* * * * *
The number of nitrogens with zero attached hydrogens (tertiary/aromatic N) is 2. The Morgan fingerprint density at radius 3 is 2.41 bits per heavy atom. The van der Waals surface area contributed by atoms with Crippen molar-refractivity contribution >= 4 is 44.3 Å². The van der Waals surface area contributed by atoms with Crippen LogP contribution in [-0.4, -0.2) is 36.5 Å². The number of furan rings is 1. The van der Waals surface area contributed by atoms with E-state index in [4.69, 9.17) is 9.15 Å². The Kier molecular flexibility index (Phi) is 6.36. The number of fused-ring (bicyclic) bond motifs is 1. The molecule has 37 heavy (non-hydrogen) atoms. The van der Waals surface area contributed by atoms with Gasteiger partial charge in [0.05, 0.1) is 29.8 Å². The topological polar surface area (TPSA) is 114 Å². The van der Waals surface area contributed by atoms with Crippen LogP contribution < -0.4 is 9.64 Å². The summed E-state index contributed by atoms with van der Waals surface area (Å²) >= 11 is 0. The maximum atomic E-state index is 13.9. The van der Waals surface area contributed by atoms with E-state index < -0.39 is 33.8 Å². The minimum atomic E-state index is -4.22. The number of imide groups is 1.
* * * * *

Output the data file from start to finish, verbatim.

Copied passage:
The number of nitrogens with zero attached hydrogens (tertiary/aromatic N) is 2. The Morgan fingerprint density at radius 3 is 2.41 bits per heavy atom. The van der Waals surface area contributed by atoms with Crippen molar-refractivity contribution >= 4 is 44.3 Å². The van der Waals surface area contributed by atoms with Crippen LogP contribution in [-0.4, -0.2) is 36.5 Å². The number of furan rings is 1. The van der Waals surface area contributed by atoms with E-state index in [4.69, 9.17) is 9.15 Å². The Kier molecular flexibility index (Phi) is 6.36. The number of fused-ring (bicyclic) bond motifs is 1. The molecule has 37 heavy (non-hydrogen) atoms. The van der Waals surface area contributed by atoms with Gasteiger partial charge in [0.05, 0.1) is 29.8 Å². The topological polar surface area (TPSA) is 114 Å². The van der Waals surface area contributed by atoms with Crippen LogP contribution < -0.4 is 9.64 Å². The summed E-state index contributed by atoms with van der Waals surface area (Å²) >= 11 is 0. The maximum atomic E-state index is 13.9. The van der Waals surface area contributed by atoms with E-state index < -0.39 is 33.8 Å². The minimum atomic E-state index is -4.22. The number of imide groups is 1.